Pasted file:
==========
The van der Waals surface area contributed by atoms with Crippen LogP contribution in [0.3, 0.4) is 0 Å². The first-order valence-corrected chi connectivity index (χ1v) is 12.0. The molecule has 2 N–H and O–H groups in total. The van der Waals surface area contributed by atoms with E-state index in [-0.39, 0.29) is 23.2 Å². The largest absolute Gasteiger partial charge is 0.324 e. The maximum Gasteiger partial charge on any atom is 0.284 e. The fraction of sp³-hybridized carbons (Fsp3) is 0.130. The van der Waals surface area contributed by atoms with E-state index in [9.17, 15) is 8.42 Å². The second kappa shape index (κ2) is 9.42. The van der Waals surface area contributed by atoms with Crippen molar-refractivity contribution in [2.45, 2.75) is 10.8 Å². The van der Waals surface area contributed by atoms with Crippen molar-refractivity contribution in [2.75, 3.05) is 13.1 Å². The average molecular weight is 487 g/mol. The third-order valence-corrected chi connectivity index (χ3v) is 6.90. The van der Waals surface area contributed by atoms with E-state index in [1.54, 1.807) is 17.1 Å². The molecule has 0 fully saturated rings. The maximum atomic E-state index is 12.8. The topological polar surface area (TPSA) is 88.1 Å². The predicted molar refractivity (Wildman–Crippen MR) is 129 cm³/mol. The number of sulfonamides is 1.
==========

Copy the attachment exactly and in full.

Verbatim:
The van der Waals surface area contributed by atoms with Crippen LogP contribution in [0.3, 0.4) is 0 Å². The first-order valence-corrected chi connectivity index (χ1v) is 12.0. The molecule has 2 N–H and O–H groups in total. The van der Waals surface area contributed by atoms with E-state index in [-0.39, 0.29) is 23.2 Å². The largest absolute Gasteiger partial charge is 0.324 e. The maximum Gasteiger partial charge on any atom is 0.284 e. The fraction of sp³-hybridized carbons (Fsp3) is 0.130. The van der Waals surface area contributed by atoms with E-state index in [9.17, 15) is 8.42 Å². The second kappa shape index (κ2) is 9.42. The van der Waals surface area contributed by atoms with Crippen molar-refractivity contribution in [2.45, 2.75) is 10.8 Å². The van der Waals surface area contributed by atoms with Crippen molar-refractivity contribution in [2.75, 3.05) is 13.1 Å². The average molecular weight is 487 g/mol. The third-order valence-corrected chi connectivity index (χ3v) is 6.90. The van der Waals surface area contributed by atoms with E-state index in [1.54, 1.807) is 17.1 Å². The molecule has 0 fully saturated rings. The maximum atomic E-state index is 12.8. The topological polar surface area (TPSA) is 88.1 Å². The predicted molar refractivity (Wildman–Crippen MR) is 129 cm³/mol. The number of sulfonamides is 1.